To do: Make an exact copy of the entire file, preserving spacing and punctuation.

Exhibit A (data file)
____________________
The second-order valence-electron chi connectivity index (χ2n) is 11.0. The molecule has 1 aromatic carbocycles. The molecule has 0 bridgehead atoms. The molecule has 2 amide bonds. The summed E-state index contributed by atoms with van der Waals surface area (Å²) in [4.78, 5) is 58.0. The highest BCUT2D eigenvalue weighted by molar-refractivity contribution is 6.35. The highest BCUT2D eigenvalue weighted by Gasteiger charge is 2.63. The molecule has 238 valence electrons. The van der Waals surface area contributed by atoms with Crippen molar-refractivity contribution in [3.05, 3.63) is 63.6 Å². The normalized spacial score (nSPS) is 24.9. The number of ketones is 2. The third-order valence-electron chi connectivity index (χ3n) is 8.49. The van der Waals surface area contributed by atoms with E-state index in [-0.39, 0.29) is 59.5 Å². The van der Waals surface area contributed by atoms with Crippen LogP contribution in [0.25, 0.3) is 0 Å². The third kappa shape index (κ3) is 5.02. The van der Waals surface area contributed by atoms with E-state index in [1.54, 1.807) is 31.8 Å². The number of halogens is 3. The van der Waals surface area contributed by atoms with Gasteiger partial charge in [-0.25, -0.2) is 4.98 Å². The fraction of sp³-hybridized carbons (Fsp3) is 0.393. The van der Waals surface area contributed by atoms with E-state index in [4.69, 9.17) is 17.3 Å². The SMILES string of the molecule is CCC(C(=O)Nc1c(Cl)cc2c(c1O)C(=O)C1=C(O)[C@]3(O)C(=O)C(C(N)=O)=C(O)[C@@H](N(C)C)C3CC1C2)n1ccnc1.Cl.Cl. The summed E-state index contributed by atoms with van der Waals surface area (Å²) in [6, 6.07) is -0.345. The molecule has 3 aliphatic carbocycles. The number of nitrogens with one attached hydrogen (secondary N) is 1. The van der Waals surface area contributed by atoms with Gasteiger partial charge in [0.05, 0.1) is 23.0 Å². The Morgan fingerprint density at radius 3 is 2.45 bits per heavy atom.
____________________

The second-order valence-electron chi connectivity index (χ2n) is 11.0. The molecule has 1 aromatic carbocycles. The molecule has 0 bridgehead atoms. The molecule has 2 amide bonds. The summed E-state index contributed by atoms with van der Waals surface area (Å²) in [4.78, 5) is 58.0. The highest BCUT2D eigenvalue weighted by molar-refractivity contribution is 6.35. The highest BCUT2D eigenvalue weighted by Gasteiger charge is 2.63. The molecule has 238 valence electrons. The van der Waals surface area contributed by atoms with Crippen molar-refractivity contribution in [3.05, 3.63) is 63.6 Å². The normalized spacial score (nSPS) is 24.9. The number of ketones is 2. The third-order valence-electron chi connectivity index (χ3n) is 8.49. The van der Waals surface area contributed by atoms with E-state index in [-0.39, 0.29) is 59.5 Å². The van der Waals surface area contributed by atoms with Crippen LogP contribution in [0.25, 0.3) is 0 Å². The third kappa shape index (κ3) is 5.02. The van der Waals surface area contributed by atoms with E-state index in [1.54, 1.807) is 31.8 Å². The number of halogens is 3. The van der Waals surface area contributed by atoms with Gasteiger partial charge in [-0.25, -0.2) is 4.98 Å². The fraction of sp³-hybridized carbons (Fsp3) is 0.393. The van der Waals surface area contributed by atoms with E-state index in [4.69, 9.17) is 17.3 Å². The SMILES string of the molecule is CCC(C(=O)Nc1c(Cl)cc2c(c1O)C(=O)C1=C(O)[C@]3(O)C(=O)C(C(N)=O)=C(O)[C@@H](N(C)C)C3CC1C2)n1ccnc1.Cl.Cl. The summed E-state index contributed by atoms with van der Waals surface area (Å²) in [6, 6.07) is -0.345. The molecule has 3 aliphatic carbocycles. The number of nitrogens with one attached hydrogen (secondary N) is 1. The van der Waals surface area contributed by atoms with Gasteiger partial charge in [0.05, 0.1) is 23.0 Å². The Morgan fingerprint density at radius 3 is 2.45 bits per heavy atom.